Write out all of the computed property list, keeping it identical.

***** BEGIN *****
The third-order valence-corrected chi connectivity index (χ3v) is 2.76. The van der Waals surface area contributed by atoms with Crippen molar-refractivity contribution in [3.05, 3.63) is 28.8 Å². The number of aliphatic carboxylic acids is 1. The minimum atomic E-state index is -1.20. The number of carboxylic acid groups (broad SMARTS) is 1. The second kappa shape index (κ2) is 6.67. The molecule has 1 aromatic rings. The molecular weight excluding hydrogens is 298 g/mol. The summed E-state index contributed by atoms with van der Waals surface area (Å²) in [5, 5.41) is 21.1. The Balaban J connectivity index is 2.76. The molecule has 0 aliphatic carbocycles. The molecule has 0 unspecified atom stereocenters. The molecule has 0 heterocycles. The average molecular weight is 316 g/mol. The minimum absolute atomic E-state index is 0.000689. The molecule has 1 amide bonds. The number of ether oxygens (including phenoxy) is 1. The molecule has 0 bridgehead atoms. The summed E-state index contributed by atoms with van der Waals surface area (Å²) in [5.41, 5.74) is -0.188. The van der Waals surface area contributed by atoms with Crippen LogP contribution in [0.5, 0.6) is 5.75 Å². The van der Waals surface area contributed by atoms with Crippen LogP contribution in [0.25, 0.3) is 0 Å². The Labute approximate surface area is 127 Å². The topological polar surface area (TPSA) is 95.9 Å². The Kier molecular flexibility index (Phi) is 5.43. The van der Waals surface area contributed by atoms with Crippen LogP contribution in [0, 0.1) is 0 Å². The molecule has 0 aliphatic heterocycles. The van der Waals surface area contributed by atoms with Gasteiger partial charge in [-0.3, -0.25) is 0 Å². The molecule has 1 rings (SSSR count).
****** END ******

The third-order valence-corrected chi connectivity index (χ3v) is 2.76. The van der Waals surface area contributed by atoms with Crippen molar-refractivity contribution in [3.05, 3.63) is 28.8 Å². The number of aliphatic carboxylic acids is 1. The minimum atomic E-state index is -1.20. The number of carboxylic acid groups (broad SMARTS) is 1. The second kappa shape index (κ2) is 6.67. The molecule has 1 aromatic rings. The molecular weight excluding hydrogens is 298 g/mol. The summed E-state index contributed by atoms with van der Waals surface area (Å²) in [5, 5.41) is 21.1. The Balaban J connectivity index is 2.76. The molecule has 0 aliphatic carbocycles. The molecule has 0 unspecified atom stereocenters. The molecule has 0 heterocycles. The average molecular weight is 316 g/mol. The minimum absolute atomic E-state index is 0.000689. The molecule has 1 amide bonds. The number of ether oxygens (including phenoxy) is 1. The molecule has 0 bridgehead atoms. The summed E-state index contributed by atoms with van der Waals surface area (Å²) in [5.41, 5.74) is -0.188. The van der Waals surface area contributed by atoms with Crippen LogP contribution in [0.5, 0.6) is 5.75 Å². The van der Waals surface area contributed by atoms with Crippen LogP contribution in [0.25, 0.3) is 0 Å². The Labute approximate surface area is 127 Å². The topological polar surface area (TPSA) is 95.9 Å². The Kier molecular flexibility index (Phi) is 5.43. The van der Waals surface area contributed by atoms with Crippen LogP contribution in [0, 0.1) is 0 Å². The molecule has 0 aliphatic heterocycles. The van der Waals surface area contributed by atoms with Gasteiger partial charge in [-0.3, -0.25) is 0 Å². The molecule has 1 rings (SSSR count).